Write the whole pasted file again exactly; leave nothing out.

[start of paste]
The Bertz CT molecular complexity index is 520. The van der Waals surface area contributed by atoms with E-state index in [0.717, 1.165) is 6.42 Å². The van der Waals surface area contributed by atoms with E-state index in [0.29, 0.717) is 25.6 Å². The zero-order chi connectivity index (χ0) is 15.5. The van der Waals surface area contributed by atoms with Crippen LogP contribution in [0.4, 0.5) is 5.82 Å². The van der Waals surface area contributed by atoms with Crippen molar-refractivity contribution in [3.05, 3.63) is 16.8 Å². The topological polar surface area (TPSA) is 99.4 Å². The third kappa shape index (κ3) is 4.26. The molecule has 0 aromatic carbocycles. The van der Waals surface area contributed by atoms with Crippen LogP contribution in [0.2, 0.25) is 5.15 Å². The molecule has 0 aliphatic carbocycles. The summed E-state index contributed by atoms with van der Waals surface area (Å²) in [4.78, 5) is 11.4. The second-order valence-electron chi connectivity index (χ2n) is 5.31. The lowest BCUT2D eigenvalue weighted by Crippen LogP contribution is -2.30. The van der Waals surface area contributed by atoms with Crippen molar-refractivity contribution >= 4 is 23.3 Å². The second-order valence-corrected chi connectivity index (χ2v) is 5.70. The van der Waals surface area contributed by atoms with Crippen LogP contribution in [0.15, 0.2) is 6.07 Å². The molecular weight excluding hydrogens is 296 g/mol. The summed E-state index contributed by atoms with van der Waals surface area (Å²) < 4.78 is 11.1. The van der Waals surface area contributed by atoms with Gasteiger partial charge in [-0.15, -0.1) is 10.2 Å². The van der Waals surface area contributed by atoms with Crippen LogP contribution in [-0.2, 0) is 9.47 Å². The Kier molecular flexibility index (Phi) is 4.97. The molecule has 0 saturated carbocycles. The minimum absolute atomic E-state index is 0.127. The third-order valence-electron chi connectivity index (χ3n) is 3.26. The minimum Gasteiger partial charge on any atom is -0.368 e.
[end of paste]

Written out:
The Bertz CT molecular complexity index is 520. The van der Waals surface area contributed by atoms with E-state index in [0.717, 1.165) is 6.42 Å². The van der Waals surface area contributed by atoms with E-state index in [0.29, 0.717) is 25.6 Å². The zero-order chi connectivity index (χ0) is 15.5. The van der Waals surface area contributed by atoms with Crippen LogP contribution in [0.4, 0.5) is 5.82 Å². The van der Waals surface area contributed by atoms with Crippen molar-refractivity contribution in [3.05, 3.63) is 16.8 Å². The topological polar surface area (TPSA) is 99.4 Å². The third kappa shape index (κ3) is 4.26. The molecule has 0 aromatic carbocycles. The van der Waals surface area contributed by atoms with Crippen LogP contribution in [0.2, 0.25) is 5.15 Å². The molecule has 0 aliphatic carbocycles. The summed E-state index contributed by atoms with van der Waals surface area (Å²) in [4.78, 5) is 11.4. The second-order valence-electron chi connectivity index (χ2n) is 5.31. The lowest BCUT2D eigenvalue weighted by Crippen LogP contribution is -2.30. The van der Waals surface area contributed by atoms with Crippen molar-refractivity contribution >= 4 is 23.3 Å². The second-order valence-corrected chi connectivity index (χ2v) is 5.70. The van der Waals surface area contributed by atoms with Crippen LogP contribution in [0.15, 0.2) is 6.07 Å². The molecular weight excluding hydrogens is 296 g/mol. The summed E-state index contributed by atoms with van der Waals surface area (Å²) < 4.78 is 11.1. The van der Waals surface area contributed by atoms with Gasteiger partial charge in [-0.15, -0.1) is 10.2 Å². The van der Waals surface area contributed by atoms with Crippen LogP contribution in [-0.2, 0) is 9.47 Å². The Kier molecular flexibility index (Phi) is 4.97. The molecule has 0 saturated carbocycles. The minimum absolute atomic E-state index is 0.127. The third-order valence-electron chi connectivity index (χ3n) is 3.26. The minimum Gasteiger partial charge on any atom is -0.368 e.